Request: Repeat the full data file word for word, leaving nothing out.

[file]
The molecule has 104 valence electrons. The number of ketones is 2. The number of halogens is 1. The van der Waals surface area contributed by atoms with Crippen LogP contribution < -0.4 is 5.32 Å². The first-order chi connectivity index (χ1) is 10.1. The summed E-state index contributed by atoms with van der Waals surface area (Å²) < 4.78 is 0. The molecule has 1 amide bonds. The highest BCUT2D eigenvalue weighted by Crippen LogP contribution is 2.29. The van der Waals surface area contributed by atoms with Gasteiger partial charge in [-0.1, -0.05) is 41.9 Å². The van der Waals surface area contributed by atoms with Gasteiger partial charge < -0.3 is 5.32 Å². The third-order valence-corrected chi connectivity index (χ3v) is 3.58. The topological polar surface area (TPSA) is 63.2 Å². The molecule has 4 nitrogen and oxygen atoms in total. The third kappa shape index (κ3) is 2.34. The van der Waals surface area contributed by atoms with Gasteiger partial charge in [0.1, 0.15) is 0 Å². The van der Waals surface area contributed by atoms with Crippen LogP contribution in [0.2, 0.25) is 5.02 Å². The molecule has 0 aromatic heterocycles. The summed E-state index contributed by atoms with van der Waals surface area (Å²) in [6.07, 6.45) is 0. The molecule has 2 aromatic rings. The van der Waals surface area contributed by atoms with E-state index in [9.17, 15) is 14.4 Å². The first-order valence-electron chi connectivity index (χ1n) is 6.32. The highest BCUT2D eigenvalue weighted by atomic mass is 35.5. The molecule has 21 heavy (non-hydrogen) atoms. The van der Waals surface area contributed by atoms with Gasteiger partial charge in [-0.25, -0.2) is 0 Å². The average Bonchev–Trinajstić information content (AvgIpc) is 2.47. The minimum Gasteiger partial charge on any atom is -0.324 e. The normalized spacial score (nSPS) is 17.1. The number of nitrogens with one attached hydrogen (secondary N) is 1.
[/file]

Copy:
The molecule has 104 valence electrons. The number of ketones is 2. The number of halogens is 1. The van der Waals surface area contributed by atoms with Crippen LogP contribution < -0.4 is 5.32 Å². The first-order chi connectivity index (χ1) is 10.1. The summed E-state index contributed by atoms with van der Waals surface area (Å²) < 4.78 is 0. The molecule has 1 amide bonds. The highest BCUT2D eigenvalue weighted by Crippen LogP contribution is 2.29. The van der Waals surface area contributed by atoms with Gasteiger partial charge in [-0.1, -0.05) is 41.9 Å². The van der Waals surface area contributed by atoms with Gasteiger partial charge < -0.3 is 5.32 Å². The third-order valence-corrected chi connectivity index (χ3v) is 3.58. The topological polar surface area (TPSA) is 63.2 Å². The molecule has 4 nitrogen and oxygen atoms in total. The third kappa shape index (κ3) is 2.34. The van der Waals surface area contributed by atoms with Gasteiger partial charge in [0.1, 0.15) is 0 Å². The van der Waals surface area contributed by atoms with Crippen LogP contribution in [0.2, 0.25) is 5.02 Å². The molecule has 0 aromatic heterocycles. The summed E-state index contributed by atoms with van der Waals surface area (Å²) in [6.07, 6.45) is 0. The molecule has 2 aromatic rings. The van der Waals surface area contributed by atoms with E-state index in [9.17, 15) is 14.4 Å². The first-order valence-electron chi connectivity index (χ1n) is 6.32. The highest BCUT2D eigenvalue weighted by atomic mass is 35.5. The molecule has 21 heavy (non-hydrogen) atoms. The van der Waals surface area contributed by atoms with Gasteiger partial charge in [-0.25, -0.2) is 0 Å². The average Bonchev–Trinajstić information content (AvgIpc) is 2.47. The minimum Gasteiger partial charge on any atom is -0.324 e. The normalized spacial score (nSPS) is 17.1. The number of nitrogens with one attached hydrogen (secondary N) is 1.